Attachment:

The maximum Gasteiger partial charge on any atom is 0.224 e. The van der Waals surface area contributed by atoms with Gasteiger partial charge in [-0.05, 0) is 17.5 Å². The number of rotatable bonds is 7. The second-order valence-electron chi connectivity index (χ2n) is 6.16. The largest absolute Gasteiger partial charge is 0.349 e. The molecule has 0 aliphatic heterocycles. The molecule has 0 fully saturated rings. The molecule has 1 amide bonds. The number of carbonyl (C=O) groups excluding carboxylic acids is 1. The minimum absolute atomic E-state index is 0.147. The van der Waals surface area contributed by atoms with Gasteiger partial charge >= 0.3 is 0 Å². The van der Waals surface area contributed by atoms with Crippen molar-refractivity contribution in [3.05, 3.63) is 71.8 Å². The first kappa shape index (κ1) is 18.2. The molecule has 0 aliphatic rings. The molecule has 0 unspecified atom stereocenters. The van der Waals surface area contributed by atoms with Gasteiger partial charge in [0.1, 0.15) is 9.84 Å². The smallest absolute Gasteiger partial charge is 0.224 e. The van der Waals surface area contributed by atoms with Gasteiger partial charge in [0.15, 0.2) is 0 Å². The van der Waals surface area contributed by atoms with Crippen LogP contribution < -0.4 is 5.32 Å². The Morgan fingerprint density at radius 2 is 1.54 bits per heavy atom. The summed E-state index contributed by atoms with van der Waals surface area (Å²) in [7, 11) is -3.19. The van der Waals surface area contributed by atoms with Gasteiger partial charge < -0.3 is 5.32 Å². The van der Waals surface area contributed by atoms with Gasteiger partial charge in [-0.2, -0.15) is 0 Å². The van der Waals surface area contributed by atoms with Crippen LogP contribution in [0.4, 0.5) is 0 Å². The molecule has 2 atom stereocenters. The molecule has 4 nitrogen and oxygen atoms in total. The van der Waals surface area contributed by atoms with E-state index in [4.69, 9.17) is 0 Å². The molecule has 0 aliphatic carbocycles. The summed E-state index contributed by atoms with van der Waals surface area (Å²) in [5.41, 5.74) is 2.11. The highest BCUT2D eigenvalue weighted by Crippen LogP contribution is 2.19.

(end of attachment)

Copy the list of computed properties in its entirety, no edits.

The maximum Gasteiger partial charge on any atom is 0.224 e. The van der Waals surface area contributed by atoms with Gasteiger partial charge in [-0.05, 0) is 17.5 Å². The number of rotatable bonds is 7. The second-order valence-electron chi connectivity index (χ2n) is 6.16. The largest absolute Gasteiger partial charge is 0.349 e. The molecule has 0 aliphatic heterocycles. The molecule has 0 fully saturated rings. The molecule has 1 amide bonds. The number of carbonyl (C=O) groups excluding carboxylic acids is 1. The minimum absolute atomic E-state index is 0.147. The van der Waals surface area contributed by atoms with Gasteiger partial charge >= 0.3 is 0 Å². The van der Waals surface area contributed by atoms with Crippen molar-refractivity contribution in [3.05, 3.63) is 71.8 Å². The first kappa shape index (κ1) is 18.2. The molecule has 0 aliphatic rings. The molecule has 0 unspecified atom stereocenters. The van der Waals surface area contributed by atoms with Gasteiger partial charge in [0.1, 0.15) is 9.84 Å². The smallest absolute Gasteiger partial charge is 0.224 e. The van der Waals surface area contributed by atoms with Gasteiger partial charge in [0.15, 0.2) is 0 Å². The van der Waals surface area contributed by atoms with Crippen LogP contribution < -0.4 is 5.32 Å². The Morgan fingerprint density at radius 2 is 1.54 bits per heavy atom. The summed E-state index contributed by atoms with van der Waals surface area (Å²) in [7, 11) is -3.19. The van der Waals surface area contributed by atoms with Gasteiger partial charge < -0.3 is 5.32 Å². The van der Waals surface area contributed by atoms with Gasteiger partial charge in [-0.2, -0.15) is 0 Å². The van der Waals surface area contributed by atoms with Crippen LogP contribution in [0.4, 0.5) is 0 Å². The molecule has 2 atom stereocenters. The molecule has 4 nitrogen and oxygen atoms in total. The van der Waals surface area contributed by atoms with E-state index in [4.69, 9.17) is 0 Å². The molecule has 0 aliphatic carbocycles. The summed E-state index contributed by atoms with van der Waals surface area (Å²) in [5.41, 5.74) is 2.11. The highest BCUT2D eigenvalue weighted by Crippen LogP contribution is 2.19.